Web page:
How other countries handle family caregiving is often in the news. Especially if it’s shocking…as in the case of China and India. Dak Gustal approaches the issues with his usual flair.
By Dak Gustal
Why would a country want to make a law that says children have to take care of their parents?
I was just reading this article about two giant countries in Asia doing just that. Apparently the children are so negligent, the parents are suing them for weekly phone calls. Can you imagine talking to someone who was only talking to you because the law required it?
I guess it might be something like talking to your teenager: Boy, 15, comes through front door, abandons shoes and backpack in the middle of the room, raids fridge and attempts to bypass lurking parent.
-How was your day?
-Anything interesting happen today?
-Anything…er…else going on?
-I’m going to my room.
-Don’t make me call 911 again.
Slumps on couch.
Stares off into space.
Sadly, we cannot yet call the cops to come and unsurlify our spawn, but one suspects there is more going on than simply government trying to shore up familial relationships through legislation.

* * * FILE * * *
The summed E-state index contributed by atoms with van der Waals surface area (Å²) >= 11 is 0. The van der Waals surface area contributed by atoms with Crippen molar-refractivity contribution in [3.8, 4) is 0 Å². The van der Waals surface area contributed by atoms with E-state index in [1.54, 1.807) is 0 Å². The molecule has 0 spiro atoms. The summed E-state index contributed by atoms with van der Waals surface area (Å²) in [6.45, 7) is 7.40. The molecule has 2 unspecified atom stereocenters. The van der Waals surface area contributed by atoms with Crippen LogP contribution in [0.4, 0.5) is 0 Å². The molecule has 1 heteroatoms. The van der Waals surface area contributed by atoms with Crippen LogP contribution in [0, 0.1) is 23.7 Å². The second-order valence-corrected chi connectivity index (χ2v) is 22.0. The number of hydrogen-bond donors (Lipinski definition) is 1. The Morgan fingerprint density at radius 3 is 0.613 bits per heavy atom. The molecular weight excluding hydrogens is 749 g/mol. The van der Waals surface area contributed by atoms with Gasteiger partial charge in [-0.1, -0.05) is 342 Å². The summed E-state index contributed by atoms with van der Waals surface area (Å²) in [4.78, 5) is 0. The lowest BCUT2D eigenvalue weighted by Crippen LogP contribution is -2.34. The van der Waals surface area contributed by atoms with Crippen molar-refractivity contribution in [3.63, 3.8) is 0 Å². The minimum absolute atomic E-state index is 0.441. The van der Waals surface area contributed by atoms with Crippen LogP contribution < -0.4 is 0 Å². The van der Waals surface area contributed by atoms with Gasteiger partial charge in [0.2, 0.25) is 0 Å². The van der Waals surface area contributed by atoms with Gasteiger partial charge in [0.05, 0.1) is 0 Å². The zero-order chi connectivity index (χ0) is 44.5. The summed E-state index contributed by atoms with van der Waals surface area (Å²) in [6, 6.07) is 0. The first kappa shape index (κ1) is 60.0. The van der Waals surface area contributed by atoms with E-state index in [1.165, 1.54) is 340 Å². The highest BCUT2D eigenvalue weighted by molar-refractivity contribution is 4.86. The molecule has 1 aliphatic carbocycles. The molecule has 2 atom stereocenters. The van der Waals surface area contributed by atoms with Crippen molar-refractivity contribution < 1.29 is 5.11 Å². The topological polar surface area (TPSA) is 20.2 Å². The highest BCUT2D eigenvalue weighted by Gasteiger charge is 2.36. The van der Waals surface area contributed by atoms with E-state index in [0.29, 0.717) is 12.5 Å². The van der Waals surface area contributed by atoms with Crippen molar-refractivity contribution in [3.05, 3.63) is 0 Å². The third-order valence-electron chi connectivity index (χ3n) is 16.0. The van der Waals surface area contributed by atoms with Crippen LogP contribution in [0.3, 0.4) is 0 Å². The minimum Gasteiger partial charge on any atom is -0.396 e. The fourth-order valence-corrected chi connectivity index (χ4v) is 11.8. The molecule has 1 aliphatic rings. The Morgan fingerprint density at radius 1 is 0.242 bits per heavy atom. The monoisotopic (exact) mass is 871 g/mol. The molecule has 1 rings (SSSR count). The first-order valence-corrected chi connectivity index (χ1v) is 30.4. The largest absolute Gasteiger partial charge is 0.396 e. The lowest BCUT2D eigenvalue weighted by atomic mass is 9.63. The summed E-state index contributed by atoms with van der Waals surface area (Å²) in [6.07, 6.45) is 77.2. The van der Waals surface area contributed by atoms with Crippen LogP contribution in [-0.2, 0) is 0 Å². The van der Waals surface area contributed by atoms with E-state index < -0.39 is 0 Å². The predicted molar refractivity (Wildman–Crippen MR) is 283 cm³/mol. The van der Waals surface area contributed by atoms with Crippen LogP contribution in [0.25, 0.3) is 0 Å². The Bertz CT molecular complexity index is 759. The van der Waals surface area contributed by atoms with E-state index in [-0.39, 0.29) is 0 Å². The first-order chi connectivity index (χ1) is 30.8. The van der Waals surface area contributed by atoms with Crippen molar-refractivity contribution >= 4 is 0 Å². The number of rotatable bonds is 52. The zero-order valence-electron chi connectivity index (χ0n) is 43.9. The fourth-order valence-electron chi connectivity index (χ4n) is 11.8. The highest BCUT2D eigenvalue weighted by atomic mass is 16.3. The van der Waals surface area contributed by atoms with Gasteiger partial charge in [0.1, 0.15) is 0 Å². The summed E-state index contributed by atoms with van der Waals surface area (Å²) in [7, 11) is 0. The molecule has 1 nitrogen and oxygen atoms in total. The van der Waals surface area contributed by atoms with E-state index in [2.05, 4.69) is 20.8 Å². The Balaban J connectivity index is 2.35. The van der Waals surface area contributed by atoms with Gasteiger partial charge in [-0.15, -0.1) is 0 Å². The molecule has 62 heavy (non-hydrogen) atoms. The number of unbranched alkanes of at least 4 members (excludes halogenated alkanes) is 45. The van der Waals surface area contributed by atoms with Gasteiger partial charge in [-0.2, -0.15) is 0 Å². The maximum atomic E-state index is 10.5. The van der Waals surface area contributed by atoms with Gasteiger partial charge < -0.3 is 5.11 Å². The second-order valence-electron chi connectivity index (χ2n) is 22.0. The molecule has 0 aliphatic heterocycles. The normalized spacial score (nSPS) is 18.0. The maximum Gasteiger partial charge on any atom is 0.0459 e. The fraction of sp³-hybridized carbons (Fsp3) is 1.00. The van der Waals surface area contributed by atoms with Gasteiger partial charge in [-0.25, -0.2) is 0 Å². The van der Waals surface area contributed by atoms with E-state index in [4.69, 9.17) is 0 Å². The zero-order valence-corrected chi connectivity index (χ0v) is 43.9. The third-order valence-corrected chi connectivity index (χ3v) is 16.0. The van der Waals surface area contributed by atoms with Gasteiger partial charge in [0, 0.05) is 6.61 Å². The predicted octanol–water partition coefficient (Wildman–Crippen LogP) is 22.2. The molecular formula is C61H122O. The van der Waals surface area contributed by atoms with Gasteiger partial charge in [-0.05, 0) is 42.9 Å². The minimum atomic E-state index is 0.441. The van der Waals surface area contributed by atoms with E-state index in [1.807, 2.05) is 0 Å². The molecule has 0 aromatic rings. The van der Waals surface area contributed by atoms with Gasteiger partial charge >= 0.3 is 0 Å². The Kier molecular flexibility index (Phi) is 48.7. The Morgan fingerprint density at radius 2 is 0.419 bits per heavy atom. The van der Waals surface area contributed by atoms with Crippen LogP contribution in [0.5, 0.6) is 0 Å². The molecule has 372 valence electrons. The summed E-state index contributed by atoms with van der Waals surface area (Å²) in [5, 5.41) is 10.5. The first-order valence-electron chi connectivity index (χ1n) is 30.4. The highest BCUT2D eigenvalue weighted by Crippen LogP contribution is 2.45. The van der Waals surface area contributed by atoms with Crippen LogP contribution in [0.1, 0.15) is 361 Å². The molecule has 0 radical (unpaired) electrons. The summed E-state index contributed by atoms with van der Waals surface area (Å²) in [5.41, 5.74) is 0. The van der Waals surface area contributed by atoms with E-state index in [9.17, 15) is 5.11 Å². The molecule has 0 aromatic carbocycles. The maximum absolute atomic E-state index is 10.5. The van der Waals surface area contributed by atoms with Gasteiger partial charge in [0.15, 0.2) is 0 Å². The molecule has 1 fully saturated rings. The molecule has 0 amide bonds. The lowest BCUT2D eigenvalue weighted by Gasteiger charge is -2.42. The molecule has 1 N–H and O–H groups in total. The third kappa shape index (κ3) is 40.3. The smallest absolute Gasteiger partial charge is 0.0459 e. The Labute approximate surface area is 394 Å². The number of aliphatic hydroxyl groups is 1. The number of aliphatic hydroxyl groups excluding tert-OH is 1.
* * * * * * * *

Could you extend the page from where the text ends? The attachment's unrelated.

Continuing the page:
If you tell me the law requires me to take care of my parents, (picturing Amanda Bynes with a big smile and a flip of her hair “Calling your parents is not only the right thing to do, it’s the law! – The More You Know!”) it sounds a lot like something I hate, but if I say “Honor thy Father and thy Mother” it reminds me of the gravity and seriousness of the movie“The Ten Commandments” (with Charlton Heston riding a chariot full of guns down the mountain holding those big tablets with his guns straining with the weight of the Law, wind blowing his great big beard almost realistically, a horde of apes hot on his heels) and it becomes something that I love.
All the major religions have coded the idea of taking care of our parents into their doctrines, so it’s not a real stretch for earthly governments to think of it as well.
If the police are gonna show up when I don’t call Dad, I’ll call Dad. As it turns out, I don’t really talk to my dad much, and I like the guy. It’d be a lot easier to remember to call if there was jail time for forgetery.
But seriously, how many parents are turning in their kids?
I’m sure they’re threatening to all day long: Woman, 72, holding corded handset about 15 inches from face, thundering:
-Why I oughta…! you little brat! I RAISED YOU! I’m turning you in! You’re going to Jail!
Then lighter, sweeter
-Just call me once in awhile.
-Just tell me you miss me sometimes.
-Would it kill you to tell me you love me a couple times a week, not for you if you don’t
feel it, but for me because I love to hear it so?
–It might if you don’t call me before the next election.
I’m gonna call my dad right now just in case.
Dak Gustal is a freelance writer and poet living in Randoph, VT. You may contact him at firstname.lastname@example.org
Artwork by Kent Kampa